The debuts of Pinterest and Zoom Video Communications on public markets also came with froth, which could lead to a market peak, CNBC’s Jim Cramer said Thursday.
Froth is a condition that usually precedes a market bubble.
“The top of the market always comes when there is tremendous euphoria, and today we saw that euphoria in the two deals that went off hot,” the “Mad Money” host said.
After a $19 IPO, Pinterest closed its first day of trading at $24.40 — more than a 28% gain. Zoom originally priced its shares at $36. It settled at $62 at the end of the day — a more than 72% run.
Pinterest is selling at 21-times 2018 sales, not earnings, on the New York Stock Exchange. On the Nasdaq Composite, Zoom is trading even higher — 46-times fiscal 2019 sales, not earnings, Cramer said.
The host said he likes the prospects that each of these companies have, but the stock prices could be running in worrisome territory.
“Now that investors or traders or flippers are beginning to pay outrageous multiples to sales, not earnings, but sales, beware,” he said. “That’s a train that is headed to overvaluation hell and you will have to jump off it before it crashes.”
Cramer rehashed his argument that an oversupply of high-priced stocks could put a dagger in the longest bull run in stock market history. Lyft’s IPO bust, he said, was powered in part by the shareholders that were allowed to sell the stock instead of adhering to a lock-up period that could have ranged from 90-180 days.
“The lack of an effective lock-up crushed buyers, and I had hoped would quell enthusiasm for further deals,” Cramer said. “That, however after today, is clearly not the case. So we are going to bring a whole new class of unseasoned investor[s] into this market who are gaming the IPOs and that kind of investor usually arrives after the easy money is made.”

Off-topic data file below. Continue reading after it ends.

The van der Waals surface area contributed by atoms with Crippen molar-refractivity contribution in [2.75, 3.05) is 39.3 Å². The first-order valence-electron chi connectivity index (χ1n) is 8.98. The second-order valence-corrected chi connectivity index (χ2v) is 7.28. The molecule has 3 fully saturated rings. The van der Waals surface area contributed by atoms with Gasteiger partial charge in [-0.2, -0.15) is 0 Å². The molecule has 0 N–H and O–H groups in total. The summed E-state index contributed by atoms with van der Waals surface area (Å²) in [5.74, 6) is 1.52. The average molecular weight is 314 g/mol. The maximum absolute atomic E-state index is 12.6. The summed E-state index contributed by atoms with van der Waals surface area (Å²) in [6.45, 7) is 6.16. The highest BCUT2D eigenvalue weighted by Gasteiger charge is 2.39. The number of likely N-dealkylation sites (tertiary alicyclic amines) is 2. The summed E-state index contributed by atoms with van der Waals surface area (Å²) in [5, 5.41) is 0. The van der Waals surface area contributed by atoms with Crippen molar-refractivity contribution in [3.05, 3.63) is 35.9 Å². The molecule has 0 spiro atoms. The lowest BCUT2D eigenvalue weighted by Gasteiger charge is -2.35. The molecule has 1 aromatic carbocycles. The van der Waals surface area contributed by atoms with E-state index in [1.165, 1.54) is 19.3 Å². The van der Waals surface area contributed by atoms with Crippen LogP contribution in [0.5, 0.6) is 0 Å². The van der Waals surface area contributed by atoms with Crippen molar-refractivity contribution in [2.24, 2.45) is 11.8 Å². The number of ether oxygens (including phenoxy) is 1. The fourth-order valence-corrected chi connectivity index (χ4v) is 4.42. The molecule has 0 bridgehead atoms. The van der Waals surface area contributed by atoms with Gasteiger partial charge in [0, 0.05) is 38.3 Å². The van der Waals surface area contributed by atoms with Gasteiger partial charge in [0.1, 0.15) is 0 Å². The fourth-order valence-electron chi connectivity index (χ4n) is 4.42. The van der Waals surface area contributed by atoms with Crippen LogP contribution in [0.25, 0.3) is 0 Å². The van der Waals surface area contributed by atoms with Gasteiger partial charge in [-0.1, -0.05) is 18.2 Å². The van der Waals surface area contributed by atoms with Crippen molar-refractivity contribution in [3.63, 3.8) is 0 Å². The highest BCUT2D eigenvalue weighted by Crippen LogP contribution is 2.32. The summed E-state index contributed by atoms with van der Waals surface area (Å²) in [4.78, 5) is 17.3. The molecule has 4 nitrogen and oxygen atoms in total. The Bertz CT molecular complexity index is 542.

Cramer also said he’s concerned that there isn’t enough money available in growth-focused mutual funds to buy into the IPOs that are in the pipeline. The majority of new money being invested in the market has gone toward index funds, he pointed out.
“That means they can’t be buyers as these new stocks of courses aren’t in indices,” he said. “What will happen is growth funds will have to sell some of their holdings in order to buy these new holdings and, by the way, that happened all morning today.”
Furthermore, there has been a limited amount of supply on Wall Street, which means “there isn’t a lot of excess stock flying around,” Cramer said. Buyback programs have also shrank the volume of stocks available to trade, which could be counterproductive because stocks have rallied so much this year, he added.
That could create dangerous investing scenarios for the anticipated deals in Slack, Uber, and Palantir, he said.
“If you heard about the first-day gains in stocks like Pinterest and Zoom and you haven’t been in the racket, you are going to go to the gaming tables and hope to get some stock on the next deals,” Cramer said. “I am talking about the worst kinds of holders. Holders that are your enemy if you are in a stock that they dominate.”
There’s no need to panic yet — Thursday was just day one, he said.
“As these deals flood the market though, you will see across the board pressure as existing stocks are liquidated to buy the new ones,” Cramer said. “Selling cheap to fund expensive, like Pinterest, like Zoom, is a loser’s game, but may will end up playing it.”
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